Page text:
Apr 3, 2016

Baseball Biographies: Who Makes the Line-up in Literature?

Baseball's Opening Day has finally arrived. Hooray!  

Baseball season stretches across six months, with enthusiasm waxing and waning from month to month, depending on the current standing of our favorite teams. When October looms, even the most devoted fans may find interest on a downward spiral if our team(s) are statistically eliminated.
At no point in the season do our fandom flames burn more brightly than on Opening Day. That's when the proverbial playing field feels truly level. Errors are excused. Batting averages are "tied" across the line-up. Players virtually vibrate with enthusiasm and their grins are enormous and contagious. Whatever the weather, open field or closed roof, spring has officially ended and sunny days stretch far into our foreseeable future.

Many little boys dream of taking that field on some far off opening day. But not every boy. Quite a few girls, little and otherwise, see themselves stepping up to bat, too. Mo'Ne Davis became an instant celebrity last year when she pitched her way to fame in the Little League World Series. 
Her participation was a far cry from that of Effa Manley nearly a century ago. Manley's story is told in the picture book biography, SHE LOVED BASEBALL: The Effa Manley Story, written by Audrey Vernick and illustrated by Don TateHere's a book that's been around for half a decade and received nowhere NEAR the attention it deserves. There's more than a touch of irony in that, since Effa Manley's life was also largely ignored by anyone in the circles of power, meaning Major League Baseball. She was truly a woman ahead of her time in the arenas of sports, business, civil rights, and gender stereotypes. 


Balzer & Bray, 2010
Her integrity, ingenuity, and insistence on fairness changed lives and the face of American baseball. Long after the Negro League disbanded, Manley advocated successfully for long overdue recognition and honors for players, including assignment to baseball's Hall of Fame. 
On July 30, 2006, she became the first female affiliated with the Negro League inducted into the Hall of Fame on her own merits. As her tombstone says, She Loved Baseball.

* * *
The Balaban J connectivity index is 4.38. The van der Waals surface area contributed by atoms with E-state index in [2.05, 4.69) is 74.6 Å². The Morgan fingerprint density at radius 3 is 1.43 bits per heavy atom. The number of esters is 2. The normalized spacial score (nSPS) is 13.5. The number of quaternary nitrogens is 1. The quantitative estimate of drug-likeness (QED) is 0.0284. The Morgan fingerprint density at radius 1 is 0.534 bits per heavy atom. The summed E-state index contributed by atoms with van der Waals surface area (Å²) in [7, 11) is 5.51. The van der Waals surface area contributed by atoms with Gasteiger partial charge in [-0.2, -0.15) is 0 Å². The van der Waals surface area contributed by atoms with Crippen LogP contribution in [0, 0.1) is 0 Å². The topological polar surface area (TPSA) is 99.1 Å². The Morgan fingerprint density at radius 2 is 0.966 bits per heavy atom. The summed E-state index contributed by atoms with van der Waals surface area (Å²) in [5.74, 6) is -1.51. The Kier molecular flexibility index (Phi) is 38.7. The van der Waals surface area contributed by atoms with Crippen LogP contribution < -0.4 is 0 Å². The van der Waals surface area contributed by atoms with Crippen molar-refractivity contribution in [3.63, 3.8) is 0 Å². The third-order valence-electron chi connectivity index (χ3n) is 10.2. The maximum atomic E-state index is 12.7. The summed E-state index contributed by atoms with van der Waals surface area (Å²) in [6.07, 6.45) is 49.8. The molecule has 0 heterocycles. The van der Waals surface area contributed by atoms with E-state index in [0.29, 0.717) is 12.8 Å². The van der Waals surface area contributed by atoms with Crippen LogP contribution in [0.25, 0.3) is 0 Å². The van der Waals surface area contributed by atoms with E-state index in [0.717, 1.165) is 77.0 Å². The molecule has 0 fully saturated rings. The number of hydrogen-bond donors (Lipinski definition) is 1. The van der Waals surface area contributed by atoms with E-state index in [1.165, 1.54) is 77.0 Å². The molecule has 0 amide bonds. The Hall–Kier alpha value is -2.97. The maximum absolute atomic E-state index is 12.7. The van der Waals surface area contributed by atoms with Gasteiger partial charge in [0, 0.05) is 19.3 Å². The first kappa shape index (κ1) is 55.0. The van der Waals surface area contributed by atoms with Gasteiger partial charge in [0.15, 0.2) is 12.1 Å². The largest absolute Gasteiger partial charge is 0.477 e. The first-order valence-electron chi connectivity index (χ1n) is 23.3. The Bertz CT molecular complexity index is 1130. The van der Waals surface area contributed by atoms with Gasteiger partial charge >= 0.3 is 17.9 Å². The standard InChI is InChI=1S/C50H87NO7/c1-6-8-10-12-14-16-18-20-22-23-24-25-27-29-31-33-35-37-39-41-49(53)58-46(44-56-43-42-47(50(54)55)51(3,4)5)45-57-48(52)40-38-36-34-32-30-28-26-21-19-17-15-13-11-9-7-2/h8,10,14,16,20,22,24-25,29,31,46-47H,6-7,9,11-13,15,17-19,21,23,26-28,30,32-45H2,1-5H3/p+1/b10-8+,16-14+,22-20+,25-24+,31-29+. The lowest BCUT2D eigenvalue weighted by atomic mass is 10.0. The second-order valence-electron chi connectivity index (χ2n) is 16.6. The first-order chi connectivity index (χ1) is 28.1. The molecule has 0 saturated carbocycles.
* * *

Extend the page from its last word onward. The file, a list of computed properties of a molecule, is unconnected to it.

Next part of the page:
If ever there were a biography begging to be made into a movie, this is it. Is anyone in Hollywood ready to take it on?
 This is a great candidate for promotion in the #WeNeedDiverseBooks campaign. I'm especially excited to share it today, in April, as a public reminder that "Black History" and "Women's History" are relevant all year long.


For more baseball biographies and stories rooted in history (and social justice) check out this collection of reviews on a new blog. (Click here.)

My post schedule on this blog has been slowed in recent months by writing and revision demands for a book due out later this year. I'm also one of four historical fiction writers authoring a new group blog, launching today:
It's a catchy title, but note that we are thestoriedpast.org, (not .com). We four (Sandy Brehl, Emily and Hilda Demuth, and Stephanie Lowden) write historical fiction, among other things. We look forward to offering reviews, interviews, reflections, and quotes. We also welcome suggestions for reviews and interviews  I hope you'll take a look, maybe even subscribe. 

We're celebrating the new endeavor and opening day by offering a FREE Kindle download of the latest Demuth sisters' title, HATTIE'S WAR. The Civil War and the earliest days of baseball feature strongly in Hattie's story, at a time when this nascent "gentleman's" sport was still called "base ball". Click here for your free download before the offer expires on on April 6. 

1 comment:

Picture books are as versatile and diverse as the readers who enjoy them. Join me to explore the wacky, wonderful, challenging and changing world of picture books.